Manipulation and Control
José de Gea Fernández, Elie Allouis, Karol Seweryn, Frank Kirchner, Yang Gao
Editors: Yang Gao
In Contemporary Planetary Robotics: An Approach Toward Autonomous Systems, Wiley-VCH Verlag GmbH & Co. KGaA, chapter 5, pages 255-319, Aug/2016. ISBN: 978-3-527-41325-6.
The use of robotic systems for planetary exploration has been successfully shown
in recent years with outstanding examples such as the Mars rovers Opportunity,
Spirit, and Curiosity. While the first phase of planetary exploration tends to deal
with 'passive' in situ exploration of unknown areas by using cameras, measuring
values of the atmosphere by using onboard instruments, and so on, the relevant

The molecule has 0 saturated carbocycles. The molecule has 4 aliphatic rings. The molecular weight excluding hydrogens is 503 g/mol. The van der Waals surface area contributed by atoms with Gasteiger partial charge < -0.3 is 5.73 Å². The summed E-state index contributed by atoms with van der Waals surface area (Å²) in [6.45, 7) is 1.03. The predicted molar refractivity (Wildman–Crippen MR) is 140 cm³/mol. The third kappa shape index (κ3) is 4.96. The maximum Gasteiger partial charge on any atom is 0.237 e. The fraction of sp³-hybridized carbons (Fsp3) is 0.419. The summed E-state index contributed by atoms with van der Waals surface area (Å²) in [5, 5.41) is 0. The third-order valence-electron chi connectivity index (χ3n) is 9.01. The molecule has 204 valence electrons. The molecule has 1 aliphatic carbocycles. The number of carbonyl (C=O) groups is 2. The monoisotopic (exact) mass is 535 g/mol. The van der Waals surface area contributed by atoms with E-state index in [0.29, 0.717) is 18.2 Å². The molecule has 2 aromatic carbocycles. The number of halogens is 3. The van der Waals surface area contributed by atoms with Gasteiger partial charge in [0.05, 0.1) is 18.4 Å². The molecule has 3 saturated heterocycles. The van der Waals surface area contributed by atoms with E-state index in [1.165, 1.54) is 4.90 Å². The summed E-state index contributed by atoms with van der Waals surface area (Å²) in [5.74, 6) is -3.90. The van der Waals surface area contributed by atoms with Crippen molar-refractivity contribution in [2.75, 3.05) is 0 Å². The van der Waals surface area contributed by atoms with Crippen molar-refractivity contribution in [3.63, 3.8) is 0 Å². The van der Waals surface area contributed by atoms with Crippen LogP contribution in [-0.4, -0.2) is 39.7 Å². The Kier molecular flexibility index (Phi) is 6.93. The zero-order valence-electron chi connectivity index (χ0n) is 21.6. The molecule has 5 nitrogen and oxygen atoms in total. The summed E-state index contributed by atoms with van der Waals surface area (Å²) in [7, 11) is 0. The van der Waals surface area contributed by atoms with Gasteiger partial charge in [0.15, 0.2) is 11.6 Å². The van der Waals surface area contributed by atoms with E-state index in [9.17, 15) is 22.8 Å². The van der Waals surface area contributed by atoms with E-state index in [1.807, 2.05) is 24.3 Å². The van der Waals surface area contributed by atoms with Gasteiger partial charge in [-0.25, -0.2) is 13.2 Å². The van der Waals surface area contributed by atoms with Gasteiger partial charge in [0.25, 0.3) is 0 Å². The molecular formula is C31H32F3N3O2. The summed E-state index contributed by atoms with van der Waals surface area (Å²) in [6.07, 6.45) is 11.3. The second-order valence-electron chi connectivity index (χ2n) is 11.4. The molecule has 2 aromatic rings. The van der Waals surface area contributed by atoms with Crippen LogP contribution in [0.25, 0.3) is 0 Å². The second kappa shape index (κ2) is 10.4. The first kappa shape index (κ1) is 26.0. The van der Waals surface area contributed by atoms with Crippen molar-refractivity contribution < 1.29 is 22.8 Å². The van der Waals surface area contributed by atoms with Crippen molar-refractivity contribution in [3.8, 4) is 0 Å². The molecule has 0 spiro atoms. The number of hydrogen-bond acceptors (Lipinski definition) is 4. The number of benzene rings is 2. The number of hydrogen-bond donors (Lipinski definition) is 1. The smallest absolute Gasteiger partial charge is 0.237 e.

scientific experiments can be performed as soon as samples (such as soil or rocks)
can be analyzed either by bringing them back to Earth or by analyzing them in
situ. In either case, the rover is required to have the ability to gather samples,
drill into the rocks, or bring the samples to the rover's onboard scientific instruments
in order to get them analyzed; hence, robotic manipulation is an importance
functionality in these missions. In case of advanced missions such as to establish
extraterrestrial outposts on the Moon, the robots need to be equipped with one or
several manipulators to be able to grasp, transport, and assemble infrastructure.
This Chapter starts reviewing current and existing robotic manipulation systems for
planetary exploration. Further, the Chapter discusses relevant design requirements,
specifications, and procedures, describes underlining technologies such
as dynamical and motion control of robotic arms, and presents various future
needs and directions in this area.